One of my stock questions when I meet winemakers is about sulphites. Unlike yeasts, or climate change concerns, or organics, they don't like to talk about sulphites.
Almost all will gloss over the topic and move on as fast as they can.
I can guess why.
It's not that sulphites are bad for most people, or even that there are a lot of them in wine (not compared to dried fruit), it's just, I would guess, that it feels like the winemaker is somehow adulterating the wine.
Sulphites are an additive, not a necessary evil but definitely a necessary preservative for most winemakers except those in the 'natural' camp.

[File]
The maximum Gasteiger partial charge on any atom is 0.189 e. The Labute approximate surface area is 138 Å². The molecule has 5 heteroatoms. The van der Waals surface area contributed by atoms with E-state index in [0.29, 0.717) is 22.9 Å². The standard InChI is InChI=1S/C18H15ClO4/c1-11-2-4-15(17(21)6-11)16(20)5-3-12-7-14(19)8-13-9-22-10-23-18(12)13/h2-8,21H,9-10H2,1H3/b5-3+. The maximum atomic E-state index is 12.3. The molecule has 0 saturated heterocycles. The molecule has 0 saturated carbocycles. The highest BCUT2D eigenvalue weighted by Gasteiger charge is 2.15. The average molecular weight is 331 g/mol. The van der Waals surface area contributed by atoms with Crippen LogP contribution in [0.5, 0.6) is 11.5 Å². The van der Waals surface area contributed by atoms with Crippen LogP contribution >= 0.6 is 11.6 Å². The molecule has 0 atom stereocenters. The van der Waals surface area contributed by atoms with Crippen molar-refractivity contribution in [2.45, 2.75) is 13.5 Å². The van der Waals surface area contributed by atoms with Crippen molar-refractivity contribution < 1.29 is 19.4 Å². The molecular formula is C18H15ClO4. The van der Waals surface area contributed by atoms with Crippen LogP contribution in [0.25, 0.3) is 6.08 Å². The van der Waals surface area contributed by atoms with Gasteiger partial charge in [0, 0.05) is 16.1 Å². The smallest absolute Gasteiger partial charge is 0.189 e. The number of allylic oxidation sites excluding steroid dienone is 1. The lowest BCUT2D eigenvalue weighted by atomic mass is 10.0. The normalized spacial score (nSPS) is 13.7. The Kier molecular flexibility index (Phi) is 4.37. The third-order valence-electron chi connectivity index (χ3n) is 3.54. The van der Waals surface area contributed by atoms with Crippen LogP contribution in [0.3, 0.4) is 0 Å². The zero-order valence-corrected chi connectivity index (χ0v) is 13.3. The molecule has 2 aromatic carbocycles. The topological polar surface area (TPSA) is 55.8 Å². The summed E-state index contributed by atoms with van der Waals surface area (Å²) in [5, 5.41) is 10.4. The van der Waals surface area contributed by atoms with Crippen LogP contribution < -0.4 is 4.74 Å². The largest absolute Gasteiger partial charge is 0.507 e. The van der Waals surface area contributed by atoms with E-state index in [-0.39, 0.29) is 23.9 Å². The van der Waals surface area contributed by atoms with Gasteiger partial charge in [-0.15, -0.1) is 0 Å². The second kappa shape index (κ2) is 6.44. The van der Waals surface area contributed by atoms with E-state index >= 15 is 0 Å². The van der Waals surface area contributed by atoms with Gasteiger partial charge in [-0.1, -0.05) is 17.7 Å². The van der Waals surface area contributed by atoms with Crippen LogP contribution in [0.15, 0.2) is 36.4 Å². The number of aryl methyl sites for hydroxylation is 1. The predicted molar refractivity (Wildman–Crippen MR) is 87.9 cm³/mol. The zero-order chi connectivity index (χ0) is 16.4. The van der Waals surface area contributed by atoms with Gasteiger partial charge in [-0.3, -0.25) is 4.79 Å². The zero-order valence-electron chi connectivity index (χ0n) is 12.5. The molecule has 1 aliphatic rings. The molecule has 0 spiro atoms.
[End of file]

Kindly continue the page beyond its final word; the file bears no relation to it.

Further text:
Organic winemakers such as Paul Gordon, interviewed in my last post, use them too, but minimally.
Winefolly.com has an interesting page about them. It's here. It seems credible to me from what I have read from other sources. Their infographic really helps you put sulphites in wine into perspective.
But some people do have a problem with sulphites. A reaction of sorts. Two friends of mine do, so they seek out low sulphur wines.
Now, an inventor has come up with a solution that may broaden their average choices.
Check out http://ullowine.com.
I heard about it on the excellent UK wine show podcast.
There's also a Kickstarter campaign so you can support its development. Let's hope it works.